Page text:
Baaaa-humbug, they said to the skeptics

While working as a graphic designer in Upper Manhattan in the late 1970’s, Margrit Lohrer gazed out her window one day to see a chicken running up Riverside Drive. Thinking the brave bird likely escaped its fate as a voodoo sacrifice—a common practice in that part of the city back then—Margrit brought the chicken to the weekend home she and her husband, Albrecht Pichler, had bought in Milan in 1977.

She named the chicken Cleopatra. And despite Cleopatra’s disappointing failure to lay eggs (because it turned out to be a rooster), the bird delivered a different message to Margrit and Albrecht: “We decided—okay, maybe we should start a farm.”

And that’s why Margrit, author of “Morehouse Farm: Merino Knits,” tantalizingly starts that story of their farming this way: “Morehouse Farm began with a voodoo chicken.”

Neither she or her husband had an agricultural background, but they knew they wanted to raise animals. And they had a fondness for sheep. “We like the idea of turning grass into knitting wool,” she writes in her book.

“In 1982,” Margrit says, “knitting yarn was really rough stuff.” In contrast, she wanted to produce a fine wool; “we wanted Morehouse Farm to become a mecca for knitters.” The answer seemed clear: raise Merino sheep.

Margrit’s farm education took place in the main branch of New York City’s Public Library, which contained an unexpectedly rich selection of books on sheep.

In their quest to raise Merinos, Margrit and Albrecht met resistance from extension agents and livestock experts. “Everybody advised against it,” she says, noting the experts called the animals greasy and claimed they wouldn’t thrive in New York. But Margrit knew Merinos had a long history in New York — they were first brought to the area by Robert Livingston around 1800, and it was Livingston’s Merino wool that helped fashion the waistcoat President James Madison wore for his inauguration.

So despite the warnings, Margrit and Albrecht purchased a prize-winning Merino flock at the Harrisburg Livestock Show in Pennsylvania—three ewes and one ram.

They set out on an ambitious five-year plan: to repopulate the whole eastern coast with Merino sheep. Initially, taking their growing flock to fairs and competitions, the sheep were not judged favorably. But Margrit continued to believe in the superior quality of their wool. Stepping back to assess their struggle, she says “we had an image problem.” Her solution: “We went to buy the Cadillac of sheep trailers.” The new image worked: the fairs changed their tune, begging Morehouse to bring their sheep to show.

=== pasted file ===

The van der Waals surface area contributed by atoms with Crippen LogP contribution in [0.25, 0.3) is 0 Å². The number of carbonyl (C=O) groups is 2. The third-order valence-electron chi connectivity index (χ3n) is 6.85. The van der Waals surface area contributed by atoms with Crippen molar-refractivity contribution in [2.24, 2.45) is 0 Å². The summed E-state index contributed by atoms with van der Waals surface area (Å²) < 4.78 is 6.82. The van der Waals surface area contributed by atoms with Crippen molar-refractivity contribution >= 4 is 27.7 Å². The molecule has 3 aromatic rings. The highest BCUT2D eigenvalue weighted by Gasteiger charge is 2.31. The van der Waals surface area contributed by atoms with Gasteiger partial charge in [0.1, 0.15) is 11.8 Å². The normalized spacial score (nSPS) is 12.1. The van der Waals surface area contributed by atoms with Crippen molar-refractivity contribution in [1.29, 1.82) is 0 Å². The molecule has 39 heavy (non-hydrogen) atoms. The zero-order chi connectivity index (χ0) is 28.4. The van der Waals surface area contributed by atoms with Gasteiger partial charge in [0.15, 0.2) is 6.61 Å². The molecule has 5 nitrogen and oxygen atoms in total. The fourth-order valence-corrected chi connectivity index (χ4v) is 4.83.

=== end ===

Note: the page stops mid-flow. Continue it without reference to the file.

Seeking a finer caliber wool, Margrit and Albrecht sent a broker to an Australian sheep auction to purchase two Merino stud rams in 1985. Historically, Australia tightly regulates the export of Merino sheep, keeping a near-monopoly on this precious commodity. The broker advised them to keep their bidding a secret— Americans had never bought fine wool before and they knew it would, as Margrit says, “create a big hoopla.”

After importing genetics of such quality wool, combined with the skyrocketing price of wool, Margrit says, “we sold semen like there was no tomorrow. We couldn’t breed them fast enough, they were so sought after.”

For three to four years the demand for Merino stock was unquenchable. But as the market dropped, Morehouse expanded into new enterprises to adapt to a volatile market. First selling breeding stock, they transitioned to selling finished wool garments. Now, Morehouse thrives in selling yarn and knitting accoutrements exclusively on the Internet.

“In an agricultural environment, you constantly reinvent yourself; you can’t just sit idle and say ‘It worked 10-years ago and it’ll work today.’ You have to be at the forefront,” says Margrit.

At the height of their on-farm production, Morehouse kept around 800 head of sheep; now, a grazing flock of 80 live on the farm, many of whom are rare black-hued Merinos. Margrit purchases the majority of Morehouse wool from farmers in Texas, and then adds precise percentages of her own black wool to the mixes to create specific blends of wool. She closely manages the purchasing, washing, spinning, and dying of her wool blends, which are then warehoused on the farm.

After a blustery walk through the pastures to visit the flocks, still grazing on autumn’s green grasses, Margrit tells me, “I love sheep. I love the smell of sheep. I love to be around them.”

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